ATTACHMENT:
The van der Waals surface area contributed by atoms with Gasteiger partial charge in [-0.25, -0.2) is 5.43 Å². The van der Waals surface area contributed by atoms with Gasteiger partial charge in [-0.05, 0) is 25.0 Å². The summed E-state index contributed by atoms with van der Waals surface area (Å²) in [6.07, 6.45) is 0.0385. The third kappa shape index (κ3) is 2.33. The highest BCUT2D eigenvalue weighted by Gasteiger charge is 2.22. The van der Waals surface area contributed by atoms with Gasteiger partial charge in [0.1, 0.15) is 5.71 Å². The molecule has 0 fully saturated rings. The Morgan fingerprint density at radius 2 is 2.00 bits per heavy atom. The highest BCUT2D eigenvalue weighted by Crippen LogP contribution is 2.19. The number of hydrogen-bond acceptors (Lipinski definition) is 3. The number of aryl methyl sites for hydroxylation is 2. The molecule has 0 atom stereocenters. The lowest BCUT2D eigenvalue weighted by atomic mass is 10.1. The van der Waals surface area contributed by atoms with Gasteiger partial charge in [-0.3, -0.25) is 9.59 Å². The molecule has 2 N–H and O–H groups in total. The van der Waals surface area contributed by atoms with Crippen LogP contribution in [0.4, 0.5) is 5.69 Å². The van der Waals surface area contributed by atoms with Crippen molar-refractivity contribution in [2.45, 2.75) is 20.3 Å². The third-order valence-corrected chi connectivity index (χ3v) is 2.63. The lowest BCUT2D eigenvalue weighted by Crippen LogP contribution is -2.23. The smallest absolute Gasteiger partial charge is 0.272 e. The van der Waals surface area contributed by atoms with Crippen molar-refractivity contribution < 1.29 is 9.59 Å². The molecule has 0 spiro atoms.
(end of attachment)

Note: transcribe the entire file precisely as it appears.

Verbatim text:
The van der Waals surface area contributed by atoms with Gasteiger partial charge in [-0.25, -0.2) is 5.43 Å². The van der Waals surface area contributed by atoms with Gasteiger partial charge in [-0.05, 0) is 25.0 Å². The summed E-state index contributed by atoms with van der Waals surface area (Å²) in [6.07, 6.45) is 0.0385. The third kappa shape index (κ3) is 2.33. The highest BCUT2D eigenvalue weighted by Gasteiger charge is 2.22. The van der Waals surface area contributed by atoms with Gasteiger partial charge in [0.1, 0.15) is 5.71 Å². The molecule has 0 fully saturated rings. The Morgan fingerprint density at radius 2 is 2.00 bits per heavy atom. The highest BCUT2D eigenvalue weighted by Crippen LogP contribution is 2.19. The number of hydrogen-bond acceptors (Lipinski definition) is 3. The number of aryl methyl sites for hydroxylation is 2. The molecule has 0 atom stereocenters. The lowest BCUT2D eigenvalue weighted by atomic mass is 10.1. The van der Waals surface area contributed by atoms with Gasteiger partial charge in [-0.3, -0.25) is 9.59 Å². The molecule has 2 N–H and O–H groups in total. The van der Waals surface area contributed by atoms with Crippen LogP contribution in [0.4, 0.5) is 5.69 Å². The van der Waals surface area contributed by atoms with Crippen molar-refractivity contribution in [2.45, 2.75) is 20.3 Å². The third-order valence-corrected chi connectivity index (χ3v) is 2.63. The lowest BCUT2D eigenvalue weighted by Crippen LogP contribution is -2.23. The smallest absolute Gasteiger partial charge is 0.272 e. The van der Waals surface area contributed by atoms with Crippen molar-refractivity contribution < 1.29 is 9.59 Å². The molecule has 0 spiro atoms.